Have you ever made a list of the attributes you’re looking for in a horse (or a relationship)? Have you then gone to all the trouble to seek out exactly the horse or person of your dreams…and found them? How did things turn out?
I’ve noticed something quite interesting about those “lists” over the years. My experience and observations have led to the conclusion that the more one pursues a relationship according to one’s list of “wants”, the more likely outcome is having chosen the wrong one. Why is that?
First of all, whenever I went looking for the ideal horse, I ended up with a list of problems that I hadn’t anticipated. For example, my off-track thoroughbred, Dusty. I was looking for a suitable hunter-type for the 3′ amateur division. There were several I tried out, but Dusty was the breed, color, age and temperament I was looking for. He had been field-hunted after his racing career and presumably that meant he would be bold and safe over show-ring hunter jumps. I chose him over an older, better-schooled, seasoned warmblood that would have actually been the better horse for me at the time.
Dusty was a problem from the get-go. We’d only had a basic soundness exam done, which he passed at the time. I was in a marriage to a horse trainer who was becoming difficult too. I’d actually sold my horse trailer in order to purchase the perfect horse. My husband’s mood swings were causing anxiety, and it was making me anxious about getting a new horse. We were in a new barn and recently married, and a long way from my previous home with my parents. I had no support system. I really wanted and thought I needed that horse!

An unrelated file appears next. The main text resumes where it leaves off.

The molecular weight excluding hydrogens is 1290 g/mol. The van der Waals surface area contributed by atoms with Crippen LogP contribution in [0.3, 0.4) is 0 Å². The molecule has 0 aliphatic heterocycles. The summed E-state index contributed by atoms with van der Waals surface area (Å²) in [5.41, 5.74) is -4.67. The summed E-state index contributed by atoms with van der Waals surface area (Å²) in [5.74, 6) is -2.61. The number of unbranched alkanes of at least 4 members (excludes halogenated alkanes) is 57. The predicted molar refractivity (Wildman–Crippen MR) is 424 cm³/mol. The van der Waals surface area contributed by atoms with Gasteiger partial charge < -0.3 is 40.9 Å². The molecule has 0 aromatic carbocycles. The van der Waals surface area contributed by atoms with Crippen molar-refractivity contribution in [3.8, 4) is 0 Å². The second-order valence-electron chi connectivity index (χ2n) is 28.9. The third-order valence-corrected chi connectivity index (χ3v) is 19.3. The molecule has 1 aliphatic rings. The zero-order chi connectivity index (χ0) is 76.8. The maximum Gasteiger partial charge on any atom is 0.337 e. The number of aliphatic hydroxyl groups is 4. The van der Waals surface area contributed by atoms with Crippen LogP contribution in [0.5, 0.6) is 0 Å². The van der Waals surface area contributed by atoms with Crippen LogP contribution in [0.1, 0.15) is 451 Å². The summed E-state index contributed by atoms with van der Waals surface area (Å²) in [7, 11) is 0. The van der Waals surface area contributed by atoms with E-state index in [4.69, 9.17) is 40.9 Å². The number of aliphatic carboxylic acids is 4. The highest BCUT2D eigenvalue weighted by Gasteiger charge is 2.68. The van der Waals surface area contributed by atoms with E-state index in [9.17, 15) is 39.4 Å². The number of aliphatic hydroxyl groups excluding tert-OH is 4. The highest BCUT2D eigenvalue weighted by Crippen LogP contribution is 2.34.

Dusty did not stay sound for long. He had a crooked spine. Interestingly, so do I. He had anxiety attacks and purposely fell down on concrete flooring. I was in an increasing state of anxiety at the time. I could probably analyze every detail of my relationship with Dusty and find some way to relate his issues to my own. He was like a mirror for my own problems. With horses, as with people, it would probably be a valuable exercise if we realized the mirroring effect at the time, but usually we don’t.
That was over 30 years ago. I learned to stop looking for horses after that and just let them show up in my life. The ones that literally “dropped into my lap” were much better overall. The key? I had to let go of the attachment to my list of what I wanted. I didn’t realize the amount of suffering those attachments would cause. Looking back, and knowing what I know now, the lessons were obvious.
I’ve had so many clients also make the wrong choice of horse. Often against my better advice. I don’t take commissions on sales horses as most trainers do so it’s not like my suggestions were related to money. My preference was to see the right rider on the right horse, especially given my prior experience. People still purchased the wrong horse, probably for reasons similar to why I bought Dusty. You don’t even realize what’s happening or why.